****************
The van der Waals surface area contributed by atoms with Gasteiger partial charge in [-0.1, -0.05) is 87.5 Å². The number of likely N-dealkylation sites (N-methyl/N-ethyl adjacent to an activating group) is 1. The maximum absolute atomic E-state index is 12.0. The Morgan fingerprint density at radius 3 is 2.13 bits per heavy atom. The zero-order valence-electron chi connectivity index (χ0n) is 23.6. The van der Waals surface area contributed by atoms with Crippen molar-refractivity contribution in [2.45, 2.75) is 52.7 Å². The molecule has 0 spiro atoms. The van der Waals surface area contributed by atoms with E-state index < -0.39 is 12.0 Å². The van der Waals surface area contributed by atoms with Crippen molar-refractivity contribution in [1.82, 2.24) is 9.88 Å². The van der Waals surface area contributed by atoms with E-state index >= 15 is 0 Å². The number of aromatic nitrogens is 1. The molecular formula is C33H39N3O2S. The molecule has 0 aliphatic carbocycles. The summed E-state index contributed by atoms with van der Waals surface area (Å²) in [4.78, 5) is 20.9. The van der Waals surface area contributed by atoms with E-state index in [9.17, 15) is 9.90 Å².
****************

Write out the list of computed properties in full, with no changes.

The van der Waals surface area contributed by atoms with Gasteiger partial charge in [-0.1, -0.05) is 87.5 Å². The number of likely N-dealkylation sites (N-methyl/N-ethyl adjacent to an activating group) is 1. The maximum absolute atomic E-state index is 12.0. The Morgan fingerprint density at radius 3 is 2.13 bits per heavy atom. The zero-order valence-electron chi connectivity index (χ0n) is 23.6. The van der Waals surface area contributed by atoms with Crippen molar-refractivity contribution in [2.45, 2.75) is 52.7 Å². The molecule has 0 spiro atoms. The van der Waals surface area contributed by atoms with E-state index < -0.39 is 12.0 Å². The van der Waals surface area contributed by atoms with Crippen molar-refractivity contribution in [1.82, 2.24) is 9.88 Å². The van der Waals surface area contributed by atoms with E-state index >= 15 is 0 Å². The number of aromatic nitrogens is 1. The molecular formula is C33H39N3O2S. The molecule has 0 aliphatic carbocycles. The summed E-state index contributed by atoms with van der Waals surface area (Å²) in [4.78, 5) is 20.9. The van der Waals surface area contributed by atoms with E-state index in [9.17, 15) is 9.90 Å².